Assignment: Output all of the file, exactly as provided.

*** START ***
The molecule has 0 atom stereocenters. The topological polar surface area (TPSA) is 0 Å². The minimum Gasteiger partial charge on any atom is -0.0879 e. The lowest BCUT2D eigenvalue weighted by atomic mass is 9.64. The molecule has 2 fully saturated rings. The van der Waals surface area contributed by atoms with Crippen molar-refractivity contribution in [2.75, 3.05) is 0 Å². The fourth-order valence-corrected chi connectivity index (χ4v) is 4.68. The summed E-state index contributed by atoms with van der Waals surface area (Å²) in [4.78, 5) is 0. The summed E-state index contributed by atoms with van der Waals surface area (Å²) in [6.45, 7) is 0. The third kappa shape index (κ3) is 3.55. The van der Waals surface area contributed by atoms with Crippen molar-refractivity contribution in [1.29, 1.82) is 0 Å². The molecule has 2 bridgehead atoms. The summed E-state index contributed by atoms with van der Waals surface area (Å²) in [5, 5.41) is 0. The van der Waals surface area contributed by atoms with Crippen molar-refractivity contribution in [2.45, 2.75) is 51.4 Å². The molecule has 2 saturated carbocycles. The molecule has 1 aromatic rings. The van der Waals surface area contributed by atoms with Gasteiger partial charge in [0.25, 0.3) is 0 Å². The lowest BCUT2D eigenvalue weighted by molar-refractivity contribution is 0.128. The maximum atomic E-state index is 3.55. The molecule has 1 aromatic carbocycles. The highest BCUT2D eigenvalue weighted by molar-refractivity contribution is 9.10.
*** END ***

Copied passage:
The molecule has 0 atom stereocenters. The topological polar surface area (TPSA) is 0 Å². The minimum Gasteiger partial charge on any atom is -0.0879 e. The lowest BCUT2D eigenvalue weighted by atomic mass is 9.64. The molecule has 2 fully saturated rings. The van der Waals surface area contributed by atoms with Crippen molar-refractivity contribution in [2.75, 3.05) is 0 Å². The fourth-order valence-corrected chi connectivity index (χ4v) is 4.68. The summed E-state index contributed by atoms with van der Waals surface area (Å²) in [4.78, 5) is 0. The summed E-state index contributed by atoms with van der Waals surface area (Å²) in [6.45, 7) is 0. The third kappa shape index (κ3) is 3.55. The van der Waals surface area contributed by atoms with Crippen molar-refractivity contribution in [1.29, 1.82) is 0 Å². The molecule has 2 bridgehead atoms. The summed E-state index contributed by atoms with van der Waals surface area (Å²) in [5, 5.41) is 0. The van der Waals surface area contributed by atoms with Crippen molar-refractivity contribution in [2.45, 2.75) is 51.4 Å². The molecule has 2 saturated carbocycles. The molecule has 1 aromatic rings. The van der Waals surface area contributed by atoms with Gasteiger partial charge in [0.25, 0.3) is 0 Å². The lowest BCUT2D eigenvalue weighted by molar-refractivity contribution is 0.128. The maximum atomic E-state index is 3.55. The molecule has 1 aromatic carbocycles. The highest BCUT2D eigenvalue weighted by molar-refractivity contribution is 9.10.